11. An antenna structure comprising:
a triangular platform having a first side, a second side, and a third side, each of which sides defines a respective first sector and a respective second sector, each of which sectors defines a vertex located within the triangular platform;
a first dual polarized antenna positioned on each respective side for transmitting and receiving signals substantially only in the first sector of the respective side; and
a second dual polarized antenna positioned on each respective side for transmitting and receiving signals substantially only in the second sector of the respective side.
12. The antenna structure of claim 11 wherein the first dual polarized antenna is a first slant dual polarized antenna, and the second dual polarized antenna is a second slant dual polarized antenna.
13. The antenna structure of claim 11 wherein each of the sectors inscribes an arc of about 60.
14. The antenna structure of claim 11 wherein the sectors are generally adjacent sectors.
15. The antenna structure of claim 11 wherein the sectors are generally adjacent sectors, each of which sectors inscribes an arc of about 60.
16. The antenna structure of claim 11 wherein the antenna structure is mounted atop an antenna tower substantially centrally located within a cell of a wireless communications network.
17. The antenna structure of claim 11 wherein the antenna structure is mounted on a building substantially centrally located within a cell of a wireless communications network.
18. The antenna structure of claim 11 wherein the transmitted and received signals are signals of a first carrier, and wherein the antenna structure further comprises a main antenna and a diversity antenna on each respective side for transmitting and receiving signals from a second carrier substantially in both the first sector and the second sector of the respective side.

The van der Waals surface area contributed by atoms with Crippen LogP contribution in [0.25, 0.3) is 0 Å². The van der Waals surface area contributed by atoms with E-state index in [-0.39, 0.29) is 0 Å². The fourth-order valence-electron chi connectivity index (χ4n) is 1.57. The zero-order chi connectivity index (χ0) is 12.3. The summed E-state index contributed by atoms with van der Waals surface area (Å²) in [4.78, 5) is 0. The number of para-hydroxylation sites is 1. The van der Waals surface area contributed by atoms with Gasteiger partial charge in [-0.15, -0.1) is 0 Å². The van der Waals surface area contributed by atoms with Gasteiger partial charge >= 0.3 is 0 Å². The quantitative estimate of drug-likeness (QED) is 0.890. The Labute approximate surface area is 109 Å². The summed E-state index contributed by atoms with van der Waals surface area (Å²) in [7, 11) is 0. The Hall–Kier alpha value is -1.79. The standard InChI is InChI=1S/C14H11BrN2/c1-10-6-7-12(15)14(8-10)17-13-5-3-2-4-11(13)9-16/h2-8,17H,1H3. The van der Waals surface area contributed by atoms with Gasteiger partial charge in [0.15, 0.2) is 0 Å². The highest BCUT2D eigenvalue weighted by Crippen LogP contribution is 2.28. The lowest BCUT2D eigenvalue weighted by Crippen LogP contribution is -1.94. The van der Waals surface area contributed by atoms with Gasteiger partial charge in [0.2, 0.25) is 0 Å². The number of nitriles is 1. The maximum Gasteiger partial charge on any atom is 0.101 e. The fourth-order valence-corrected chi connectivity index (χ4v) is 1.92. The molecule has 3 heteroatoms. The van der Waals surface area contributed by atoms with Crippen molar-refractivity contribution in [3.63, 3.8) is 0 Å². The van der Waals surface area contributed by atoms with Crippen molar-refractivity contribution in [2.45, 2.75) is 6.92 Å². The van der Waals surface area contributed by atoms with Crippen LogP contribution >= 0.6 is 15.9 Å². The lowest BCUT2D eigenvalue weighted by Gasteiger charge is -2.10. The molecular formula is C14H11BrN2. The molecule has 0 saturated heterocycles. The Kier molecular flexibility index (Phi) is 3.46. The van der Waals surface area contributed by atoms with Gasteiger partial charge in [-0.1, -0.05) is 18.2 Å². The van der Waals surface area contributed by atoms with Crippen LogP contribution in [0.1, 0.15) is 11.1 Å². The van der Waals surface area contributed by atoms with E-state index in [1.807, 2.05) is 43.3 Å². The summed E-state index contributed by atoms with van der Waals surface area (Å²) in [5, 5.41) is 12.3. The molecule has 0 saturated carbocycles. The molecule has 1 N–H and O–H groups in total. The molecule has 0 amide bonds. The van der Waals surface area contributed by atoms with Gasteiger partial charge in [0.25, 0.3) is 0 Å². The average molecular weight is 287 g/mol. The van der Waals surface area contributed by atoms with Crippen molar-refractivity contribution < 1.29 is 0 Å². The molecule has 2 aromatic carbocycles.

19. An antenna structure comprising:
a triangular platform having a first side, a second side, and a third side, each of which sides defines a respective first sector and a respective second sector, each of which sectors defines a vertex located within the triangular platform;
a first main antenna positioned on each respective side for transmitting and receiving signals substantially only in the first sector of the respective side;
a first diversity antenna positioned on each respective side for receiving signals substantially only in the first sector of the respective side, wherein the first main antenna and the first diversity antenna are spaced apart from each other of the respective side;
a second main antenna positioned on each respective side for transmitting and receiving signals substantially only in the second sector of the respective side; and
a second diversity antenna positioned on each respective side for receiving signals substantially only in the second sector of the respective side, wherein the second main antenna and the second diversity antenna are spaced apart from each other of the respective side.
20. The antenna structure of claim 19 wherein each of the sectors inscribes an arc of about 60.
21. The antenna structure of claim 19 wherein the sectors are generally adjacent sectors.
22. The antenna structure of claim 19 wherein the sectors are generally adjacent sectors, each of which sectors inscribes an arc of about 60.
23. The antenna structure of claim 19 wherein the antenna structure is mounted atop an antenna tower substantially centrally located within a cell of a wireless communications network.
24. The antenna structure of claim 19 wherein the antenna structure is mounted on a building substantially centrally located within a cell of a wireless communications network.
Description
TECHNICAL FIELD

The invention relates generally to antennas and, more particularly, to an antenna structure for positioning antennas to cover six sectors of a wireless communication cell.

BACKGROUND

A wireless communication network is generally divided into cells which are circular is shape and sized according to the range with which antennas located at a Base Station Transceiver System (BTS), centrally located within the cell, can transmit to and receive from mobile stations without interfering with signals transmitted in adjacent cells. Each mobile station operating within a cell requires a certain amount of bandwidth to operate and, because the total bandwidth of base antennas is limited, the number of mobile stations which can operate within a cell is limited.